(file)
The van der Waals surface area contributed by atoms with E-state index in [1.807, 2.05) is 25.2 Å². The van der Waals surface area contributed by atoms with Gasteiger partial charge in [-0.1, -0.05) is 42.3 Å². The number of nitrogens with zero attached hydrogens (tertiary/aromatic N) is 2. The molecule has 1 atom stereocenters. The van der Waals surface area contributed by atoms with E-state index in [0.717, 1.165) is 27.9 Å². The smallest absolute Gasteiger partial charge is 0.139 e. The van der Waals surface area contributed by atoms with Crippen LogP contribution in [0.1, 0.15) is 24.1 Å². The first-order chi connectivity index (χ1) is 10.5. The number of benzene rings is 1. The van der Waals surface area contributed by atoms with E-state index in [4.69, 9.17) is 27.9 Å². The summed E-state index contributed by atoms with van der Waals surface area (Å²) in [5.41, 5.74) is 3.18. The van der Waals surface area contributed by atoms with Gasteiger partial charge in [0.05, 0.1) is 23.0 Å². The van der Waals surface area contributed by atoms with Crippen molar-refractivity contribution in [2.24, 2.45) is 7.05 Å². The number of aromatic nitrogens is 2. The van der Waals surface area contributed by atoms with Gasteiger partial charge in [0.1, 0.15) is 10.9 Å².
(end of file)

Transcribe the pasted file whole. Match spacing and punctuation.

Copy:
The van der Waals surface area contributed by atoms with E-state index in [1.807, 2.05) is 25.2 Å². The van der Waals surface area contributed by atoms with Gasteiger partial charge in [-0.1, -0.05) is 42.3 Å². The number of nitrogens with zero attached hydrogens (tertiary/aromatic N) is 2. The molecule has 1 atom stereocenters. The van der Waals surface area contributed by atoms with E-state index in [0.717, 1.165) is 27.9 Å². The smallest absolute Gasteiger partial charge is 0.139 e. The van der Waals surface area contributed by atoms with Crippen LogP contribution in [0.1, 0.15) is 24.1 Å². The first-order chi connectivity index (χ1) is 10.5. The number of benzene rings is 1. The van der Waals surface area contributed by atoms with E-state index in [4.69, 9.17) is 27.9 Å². The summed E-state index contributed by atoms with van der Waals surface area (Å²) in [5.41, 5.74) is 3.18. The van der Waals surface area contributed by atoms with Gasteiger partial charge in [0.05, 0.1) is 23.0 Å². The van der Waals surface area contributed by atoms with Crippen molar-refractivity contribution in [2.24, 2.45) is 7.05 Å². The number of aromatic nitrogens is 2. The van der Waals surface area contributed by atoms with Gasteiger partial charge in [0.1, 0.15) is 10.9 Å².